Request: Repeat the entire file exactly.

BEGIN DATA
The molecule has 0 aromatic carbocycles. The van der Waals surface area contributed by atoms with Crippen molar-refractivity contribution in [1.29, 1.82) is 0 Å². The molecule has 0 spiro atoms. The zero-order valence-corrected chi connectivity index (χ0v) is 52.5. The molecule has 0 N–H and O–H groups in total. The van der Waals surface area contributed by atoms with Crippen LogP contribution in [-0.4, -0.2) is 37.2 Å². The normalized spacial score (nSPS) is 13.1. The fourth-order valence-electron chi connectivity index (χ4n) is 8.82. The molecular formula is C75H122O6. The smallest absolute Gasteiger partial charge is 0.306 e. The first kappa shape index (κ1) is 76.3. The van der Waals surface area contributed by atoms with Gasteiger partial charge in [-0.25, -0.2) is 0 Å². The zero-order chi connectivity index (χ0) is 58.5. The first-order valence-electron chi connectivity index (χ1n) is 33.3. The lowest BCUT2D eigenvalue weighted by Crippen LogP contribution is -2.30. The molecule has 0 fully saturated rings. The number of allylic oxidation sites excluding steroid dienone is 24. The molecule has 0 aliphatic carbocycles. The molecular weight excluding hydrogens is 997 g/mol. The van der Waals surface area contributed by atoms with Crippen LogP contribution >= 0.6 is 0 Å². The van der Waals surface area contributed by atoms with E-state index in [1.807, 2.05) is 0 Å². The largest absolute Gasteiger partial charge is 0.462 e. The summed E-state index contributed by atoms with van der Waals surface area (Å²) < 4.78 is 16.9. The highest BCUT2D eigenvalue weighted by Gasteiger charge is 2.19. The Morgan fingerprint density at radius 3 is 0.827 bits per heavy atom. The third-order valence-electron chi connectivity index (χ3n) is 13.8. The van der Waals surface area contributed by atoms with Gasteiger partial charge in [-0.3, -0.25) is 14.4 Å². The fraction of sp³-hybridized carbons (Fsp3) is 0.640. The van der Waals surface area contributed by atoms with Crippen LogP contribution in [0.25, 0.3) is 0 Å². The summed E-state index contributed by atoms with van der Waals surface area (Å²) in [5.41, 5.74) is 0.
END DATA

The molecule has 0 aromatic carbocycles. The van der Waals surface area contributed by atoms with Crippen molar-refractivity contribution in [1.29, 1.82) is 0 Å². The molecule has 0 spiro atoms. The zero-order valence-corrected chi connectivity index (χ0v) is 52.5. The molecule has 0 N–H and O–H groups in total. The van der Waals surface area contributed by atoms with Crippen LogP contribution in [-0.4, -0.2) is 37.2 Å². The normalized spacial score (nSPS) is 13.1. The fourth-order valence-electron chi connectivity index (χ4n) is 8.82. The molecular formula is C75H122O6. The smallest absolute Gasteiger partial charge is 0.306 e. The first kappa shape index (κ1) is 76.3. The van der Waals surface area contributed by atoms with Gasteiger partial charge in [-0.25, -0.2) is 0 Å². The zero-order chi connectivity index (χ0) is 58.5. The first-order valence-electron chi connectivity index (χ1n) is 33.3. The lowest BCUT2D eigenvalue weighted by Crippen LogP contribution is -2.30. The molecule has 0 fully saturated rings. The number of allylic oxidation sites excluding steroid dienone is 24. The molecule has 0 aliphatic carbocycles. The molecular weight excluding hydrogens is 997 g/mol. The van der Waals surface area contributed by atoms with Crippen LogP contribution >= 0.6 is 0 Å². The van der Waals surface area contributed by atoms with E-state index in [1.807, 2.05) is 0 Å². The largest absolute Gasteiger partial charge is 0.462 e. The summed E-state index contributed by atoms with van der Waals surface area (Å²) < 4.78 is 16.9. The highest BCUT2D eigenvalue weighted by Gasteiger charge is 2.19. The Morgan fingerprint density at radius 3 is 0.827 bits per heavy atom. The third-order valence-electron chi connectivity index (χ3n) is 13.8. The van der Waals surface area contributed by atoms with Gasteiger partial charge in [-0.3, -0.25) is 14.4 Å². The fraction of sp³-hybridized carbons (Fsp3) is 0.640. The van der Waals surface area contributed by atoms with Crippen LogP contribution in [0.25, 0.3) is 0 Å². The summed E-state index contributed by atoms with van der Waals surface area (Å²) in [5.41, 5.74) is 0.